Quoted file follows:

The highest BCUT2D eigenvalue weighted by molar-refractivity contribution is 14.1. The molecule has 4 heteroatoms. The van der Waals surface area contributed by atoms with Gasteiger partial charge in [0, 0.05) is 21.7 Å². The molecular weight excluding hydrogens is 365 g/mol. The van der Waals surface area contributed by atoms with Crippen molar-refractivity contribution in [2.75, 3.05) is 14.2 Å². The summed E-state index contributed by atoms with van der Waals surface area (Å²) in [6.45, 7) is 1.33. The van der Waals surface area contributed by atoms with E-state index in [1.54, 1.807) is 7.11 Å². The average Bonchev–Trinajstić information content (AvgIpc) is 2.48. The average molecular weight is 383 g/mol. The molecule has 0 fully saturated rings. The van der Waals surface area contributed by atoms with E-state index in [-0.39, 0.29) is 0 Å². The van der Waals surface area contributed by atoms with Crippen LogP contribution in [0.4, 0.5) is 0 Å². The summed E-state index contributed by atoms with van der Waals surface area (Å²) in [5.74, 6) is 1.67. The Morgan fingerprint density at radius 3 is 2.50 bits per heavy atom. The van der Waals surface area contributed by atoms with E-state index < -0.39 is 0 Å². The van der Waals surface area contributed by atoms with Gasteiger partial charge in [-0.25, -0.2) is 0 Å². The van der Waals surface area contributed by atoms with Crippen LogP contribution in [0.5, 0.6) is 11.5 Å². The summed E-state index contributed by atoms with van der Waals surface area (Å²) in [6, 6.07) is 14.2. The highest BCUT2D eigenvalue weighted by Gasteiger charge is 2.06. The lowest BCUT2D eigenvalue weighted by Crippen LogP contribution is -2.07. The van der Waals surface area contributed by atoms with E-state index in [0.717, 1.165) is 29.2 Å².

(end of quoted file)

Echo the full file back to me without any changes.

The highest BCUT2D eigenvalue weighted by molar-refractivity contribution is 14.1. The molecule has 4 heteroatoms. The van der Waals surface area contributed by atoms with Gasteiger partial charge in [0, 0.05) is 21.7 Å². The molecular weight excluding hydrogens is 365 g/mol. The van der Waals surface area contributed by atoms with Crippen molar-refractivity contribution in [2.75, 3.05) is 14.2 Å². The summed E-state index contributed by atoms with van der Waals surface area (Å²) in [6.45, 7) is 1.33. The van der Waals surface area contributed by atoms with E-state index in [1.54, 1.807) is 7.11 Å². The average Bonchev–Trinajstić information content (AvgIpc) is 2.48. The average molecular weight is 383 g/mol. The molecule has 0 fully saturated rings. The van der Waals surface area contributed by atoms with E-state index in [-0.39, 0.29) is 0 Å². The van der Waals surface area contributed by atoms with Crippen LogP contribution in [0.4, 0.5) is 0 Å². The summed E-state index contributed by atoms with van der Waals surface area (Å²) in [5.74, 6) is 1.67. The Morgan fingerprint density at radius 3 is 2.50 bits per heavy atom. The van der Waals surface area contributed by atoms with E-state index < -0.39 is 0 Å². The van der Waals surface area contributed by atoms with Gasteiger partial charge in [-0.25, -0.2) is 0 Å². The van der Waals surface area contributed by atoms with Crippen LogP contribution in [0.5, 0.6) is 11.5 Å². The summed E-state index contributed by atoms with van der Waals surface area (Å²) in [6, 6.07) is 14.2. The highest BCUT2D eigenvalue weighted by Gasteiger charge is 2.06. The lowest BCUT2D eigenvalue weighted by Crippen LogP contribution is -2.07. The van der Waals surface area contributed by atoms with E-state index in [0.717, 1.165) is 29.2 Å².